“. . . unless a grain of wheat falls to the ground and dies, it remains just a grain of wheat; but if it dies, it produces much fruit.” – John 12:24
Near our home along the route where we regularly jog in the mornings there exist several deeply wooded areas where beneath the trees there lies a thick carpet of dry leaves ever growing deeper as the colorful fall foliage drifts from the trees. Laying there un-violated by rakes and leaf-blowers, the leaves remain throughout the winter months, decaying and enriching the soil providing nourishment for new vegetation in the forthcoming spring. It is nature’s way of demonstrating how death becomes life-giving. Mind you, it is only the leaves on the trees that die, not the entire tree.
We humans are like that. When a part of our self-centered nature dies it becomes life-giving. When we surrender our addictions or those things we think we can’t live without, we position ourselves to nourish, restore and replenish others, to offer them new life. There is no better example of this than what occurs in Alcoholics Anonymous which is comprised of people who have surrendered their addictions to God through the support of fellow human beings who have walked the same path. It is a beautiful thing how one who has surrendered – that is, died to part of oneself – is able to in turn “sponsor” another through his or her surrender, a dying that becomes life-giving. Lives are recovered, relationships restored, and new ones formed. AA works because one person’s death to a life of addiction becomes life-giving to another by one beggar showing another beggar where to find bread.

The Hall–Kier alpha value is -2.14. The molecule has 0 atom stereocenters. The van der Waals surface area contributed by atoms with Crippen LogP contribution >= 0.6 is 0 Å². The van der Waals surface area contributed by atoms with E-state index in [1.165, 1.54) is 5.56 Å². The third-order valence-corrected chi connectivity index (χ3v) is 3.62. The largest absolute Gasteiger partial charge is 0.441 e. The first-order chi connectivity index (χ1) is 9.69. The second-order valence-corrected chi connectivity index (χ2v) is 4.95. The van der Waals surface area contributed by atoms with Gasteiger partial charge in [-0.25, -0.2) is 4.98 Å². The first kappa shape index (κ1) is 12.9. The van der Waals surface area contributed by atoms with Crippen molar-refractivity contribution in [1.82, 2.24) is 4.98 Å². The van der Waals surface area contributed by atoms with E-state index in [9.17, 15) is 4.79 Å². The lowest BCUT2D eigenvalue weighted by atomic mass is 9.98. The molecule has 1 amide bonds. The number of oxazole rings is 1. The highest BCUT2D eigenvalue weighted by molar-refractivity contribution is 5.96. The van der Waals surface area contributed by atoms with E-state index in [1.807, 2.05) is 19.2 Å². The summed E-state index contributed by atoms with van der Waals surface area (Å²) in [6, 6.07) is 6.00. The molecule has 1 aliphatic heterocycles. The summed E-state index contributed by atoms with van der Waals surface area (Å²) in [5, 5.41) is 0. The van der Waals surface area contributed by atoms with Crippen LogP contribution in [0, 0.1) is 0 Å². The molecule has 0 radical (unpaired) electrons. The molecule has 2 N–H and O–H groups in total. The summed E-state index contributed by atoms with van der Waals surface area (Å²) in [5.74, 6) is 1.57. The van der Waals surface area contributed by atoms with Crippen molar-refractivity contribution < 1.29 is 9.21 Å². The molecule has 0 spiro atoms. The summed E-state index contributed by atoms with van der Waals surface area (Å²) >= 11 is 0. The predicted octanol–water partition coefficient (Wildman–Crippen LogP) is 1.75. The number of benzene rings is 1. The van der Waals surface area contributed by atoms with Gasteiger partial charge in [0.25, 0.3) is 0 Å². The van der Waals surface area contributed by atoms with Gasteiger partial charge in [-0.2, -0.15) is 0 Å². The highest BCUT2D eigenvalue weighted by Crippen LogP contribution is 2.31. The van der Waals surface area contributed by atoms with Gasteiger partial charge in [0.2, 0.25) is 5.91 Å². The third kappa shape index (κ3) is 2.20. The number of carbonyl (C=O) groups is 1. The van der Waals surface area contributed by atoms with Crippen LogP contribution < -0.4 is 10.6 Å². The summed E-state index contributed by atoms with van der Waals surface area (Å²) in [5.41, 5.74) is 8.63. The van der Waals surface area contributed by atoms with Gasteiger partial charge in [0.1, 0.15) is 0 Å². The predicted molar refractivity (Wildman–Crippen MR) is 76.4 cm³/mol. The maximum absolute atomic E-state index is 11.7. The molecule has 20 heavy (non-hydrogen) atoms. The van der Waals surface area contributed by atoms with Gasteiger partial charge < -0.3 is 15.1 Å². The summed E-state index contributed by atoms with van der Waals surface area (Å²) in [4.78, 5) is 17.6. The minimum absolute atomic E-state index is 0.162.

Each of us is like a grain of wheat, and until we die to ourselves we remain just a grain of wheat; but if we die, we produce much fruit; our death becomes life-giving, filling our lives and those of others with abundance, meaning, and purpose.
Autumn is such a beautiful time, my favorite season of the year. It is a time when part of nature dies, yet from that death new life is nourished – just like what we do when part of us dies.